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Intermittent Fasting: How I got Started

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It’s Tuesday, midafternoon. I’ve felt my concentration slip more than usual in the last half an hour. I’m also feeling quite cold.

Armed with an extra layer, I’m making my way to daycare to pick up my youngest daughter. What to have for dinner?

Preparation is the key; I’ve read it many times. But I only made a firm decision about embarking on this intermittent fasting journey yesterday.

So, it’s going to be a carrot and red lentil soup with basmati rice. But when we arrive home, a quick look around the kitchen reveals a disappointing lack of red lentils and basmati rice.

With a hint of frantic, last-minute adjustments, dinner now consists of aubergine, canned tomatoes, steamed carrot, white beans, and long-grain rice. The baby ate 3 portions, and I made do with 300-ish calories. I certainly felt better and sort of full for about 30 minutes.

The usual evening madness of getting two small kids to bed is a good distraction from hunger pangs, and I am nursing a herbal tea as things begin to calm down. I’ve clocked in just shy of 700 calories for the day.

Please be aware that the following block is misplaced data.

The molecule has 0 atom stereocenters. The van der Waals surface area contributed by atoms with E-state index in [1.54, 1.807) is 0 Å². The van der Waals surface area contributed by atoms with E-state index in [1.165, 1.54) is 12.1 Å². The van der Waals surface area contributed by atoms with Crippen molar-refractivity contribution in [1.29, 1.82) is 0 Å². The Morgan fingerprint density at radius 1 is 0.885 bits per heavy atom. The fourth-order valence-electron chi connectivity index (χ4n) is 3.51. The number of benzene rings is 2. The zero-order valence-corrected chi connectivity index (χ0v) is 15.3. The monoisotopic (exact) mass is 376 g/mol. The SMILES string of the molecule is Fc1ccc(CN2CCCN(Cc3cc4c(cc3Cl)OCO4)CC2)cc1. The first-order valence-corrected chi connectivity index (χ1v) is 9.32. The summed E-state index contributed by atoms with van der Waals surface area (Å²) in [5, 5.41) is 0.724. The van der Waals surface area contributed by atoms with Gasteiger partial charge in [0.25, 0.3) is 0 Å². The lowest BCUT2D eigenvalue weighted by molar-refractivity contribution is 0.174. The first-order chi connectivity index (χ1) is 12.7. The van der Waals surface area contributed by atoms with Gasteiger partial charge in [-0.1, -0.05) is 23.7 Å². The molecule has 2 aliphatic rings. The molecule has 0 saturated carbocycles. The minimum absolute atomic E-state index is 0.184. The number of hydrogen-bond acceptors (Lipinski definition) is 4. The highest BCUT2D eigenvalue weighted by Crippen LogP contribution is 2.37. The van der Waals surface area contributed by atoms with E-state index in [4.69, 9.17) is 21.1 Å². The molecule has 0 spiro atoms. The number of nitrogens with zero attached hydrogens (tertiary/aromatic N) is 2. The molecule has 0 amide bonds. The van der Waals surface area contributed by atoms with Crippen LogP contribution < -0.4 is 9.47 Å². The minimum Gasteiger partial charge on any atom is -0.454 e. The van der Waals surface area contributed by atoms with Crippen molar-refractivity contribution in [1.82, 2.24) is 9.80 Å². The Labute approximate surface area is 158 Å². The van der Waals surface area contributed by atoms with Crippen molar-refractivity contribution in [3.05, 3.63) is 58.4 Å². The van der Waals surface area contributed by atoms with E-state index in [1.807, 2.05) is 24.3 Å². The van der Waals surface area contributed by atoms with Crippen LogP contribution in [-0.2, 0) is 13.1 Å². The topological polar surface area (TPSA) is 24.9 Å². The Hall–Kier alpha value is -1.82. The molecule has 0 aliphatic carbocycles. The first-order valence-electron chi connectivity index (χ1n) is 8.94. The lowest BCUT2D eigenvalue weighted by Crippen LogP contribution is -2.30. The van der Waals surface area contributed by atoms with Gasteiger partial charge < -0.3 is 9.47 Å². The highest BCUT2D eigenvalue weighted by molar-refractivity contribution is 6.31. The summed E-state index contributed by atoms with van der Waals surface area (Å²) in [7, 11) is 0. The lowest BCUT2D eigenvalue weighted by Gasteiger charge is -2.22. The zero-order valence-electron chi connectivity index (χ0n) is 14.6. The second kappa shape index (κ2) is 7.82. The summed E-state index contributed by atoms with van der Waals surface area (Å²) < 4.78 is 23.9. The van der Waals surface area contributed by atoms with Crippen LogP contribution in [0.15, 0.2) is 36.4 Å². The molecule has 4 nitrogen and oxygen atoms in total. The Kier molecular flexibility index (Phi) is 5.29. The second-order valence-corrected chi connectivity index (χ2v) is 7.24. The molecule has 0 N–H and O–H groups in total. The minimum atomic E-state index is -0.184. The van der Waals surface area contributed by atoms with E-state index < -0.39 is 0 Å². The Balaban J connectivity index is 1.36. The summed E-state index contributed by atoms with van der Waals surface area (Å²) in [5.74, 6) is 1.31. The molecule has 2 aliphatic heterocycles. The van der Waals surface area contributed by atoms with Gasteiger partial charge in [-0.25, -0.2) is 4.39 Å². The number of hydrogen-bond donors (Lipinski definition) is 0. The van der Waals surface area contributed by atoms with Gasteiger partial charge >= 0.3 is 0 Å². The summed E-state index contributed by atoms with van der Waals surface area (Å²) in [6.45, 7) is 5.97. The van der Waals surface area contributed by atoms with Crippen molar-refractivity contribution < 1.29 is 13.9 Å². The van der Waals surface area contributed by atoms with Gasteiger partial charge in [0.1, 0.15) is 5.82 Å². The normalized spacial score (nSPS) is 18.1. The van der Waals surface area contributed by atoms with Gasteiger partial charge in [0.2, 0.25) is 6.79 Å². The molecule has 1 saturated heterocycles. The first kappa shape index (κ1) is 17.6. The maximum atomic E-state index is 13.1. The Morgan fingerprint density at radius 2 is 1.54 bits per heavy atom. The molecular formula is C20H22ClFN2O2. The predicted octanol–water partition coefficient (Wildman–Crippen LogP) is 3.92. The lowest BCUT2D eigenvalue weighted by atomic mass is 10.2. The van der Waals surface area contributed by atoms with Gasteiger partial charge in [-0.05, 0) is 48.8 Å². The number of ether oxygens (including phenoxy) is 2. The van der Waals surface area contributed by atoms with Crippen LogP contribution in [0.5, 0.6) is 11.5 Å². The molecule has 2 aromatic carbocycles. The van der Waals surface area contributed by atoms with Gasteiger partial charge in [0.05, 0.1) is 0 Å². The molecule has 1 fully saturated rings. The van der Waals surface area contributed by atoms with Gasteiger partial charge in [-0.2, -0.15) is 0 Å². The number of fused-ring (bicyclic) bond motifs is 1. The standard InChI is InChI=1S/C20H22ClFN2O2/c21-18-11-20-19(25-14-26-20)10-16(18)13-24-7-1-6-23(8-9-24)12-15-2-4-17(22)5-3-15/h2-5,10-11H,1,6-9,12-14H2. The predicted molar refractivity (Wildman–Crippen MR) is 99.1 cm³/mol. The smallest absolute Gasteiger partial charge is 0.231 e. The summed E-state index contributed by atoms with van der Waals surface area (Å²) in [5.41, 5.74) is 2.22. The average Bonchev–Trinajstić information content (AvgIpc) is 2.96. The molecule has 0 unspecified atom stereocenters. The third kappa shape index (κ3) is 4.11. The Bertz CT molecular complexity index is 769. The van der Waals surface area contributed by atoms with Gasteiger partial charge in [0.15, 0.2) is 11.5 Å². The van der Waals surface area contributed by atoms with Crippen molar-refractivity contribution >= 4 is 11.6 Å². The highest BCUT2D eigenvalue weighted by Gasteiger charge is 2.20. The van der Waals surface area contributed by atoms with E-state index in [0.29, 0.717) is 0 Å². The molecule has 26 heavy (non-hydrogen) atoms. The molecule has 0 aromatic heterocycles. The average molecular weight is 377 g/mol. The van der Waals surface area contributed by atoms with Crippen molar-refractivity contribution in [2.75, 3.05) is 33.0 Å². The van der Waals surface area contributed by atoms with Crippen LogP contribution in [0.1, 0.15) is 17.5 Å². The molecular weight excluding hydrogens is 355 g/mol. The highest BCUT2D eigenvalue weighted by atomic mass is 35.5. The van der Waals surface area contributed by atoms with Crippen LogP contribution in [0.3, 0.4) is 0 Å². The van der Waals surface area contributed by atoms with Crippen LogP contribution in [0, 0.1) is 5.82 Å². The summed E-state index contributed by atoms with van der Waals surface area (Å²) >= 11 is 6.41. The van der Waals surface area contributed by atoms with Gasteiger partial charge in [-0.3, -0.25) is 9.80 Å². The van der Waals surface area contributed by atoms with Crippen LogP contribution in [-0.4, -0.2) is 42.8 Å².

I am certainly looking forward to a coffee and a big bowl of porridge in the morning, but I’m proud to have made it through my first day.

Why this type of fasting?

My mother is an avid fan of intermittent fasting. She likes to talk about it, and at great lengths.

Mama Martin started 3 years ago with a 5:2 regime that saw her eating around 500 calories on 2 days each week. She dropped down to 6:1 about 6 months ago and now fasts on 1 day a week.

During this time, her body mass index (BMI) has dropped from 24 to 21. Most importantly, she says that she doesn’t experience intense sugar cravings or the accompanying sugar crash that featured as a regular companion in much of her adult life.

I’ve been considering starting intermittent fasting for two reasons. The first one is a stubborn 15 pounds that I’ve not been able to shift after the birth of my second daughter. For the first time in my life, I find myself near the top end of what the United Kingdom National Health Service (NHS) call a healthy BMI.

“Don’t trust scales, trust how your body feels,” I hear my friends commenting. Well, the scales are saying the same thing that my feelings are saying.

But more than the weight, I’m interested in the long-term effects on our health that scientists have been uncovering in experimental studies of different fasting regimes.

MedicalNewsToday, excerpt posted on SouthFloridaReporter.com, June 24, 2019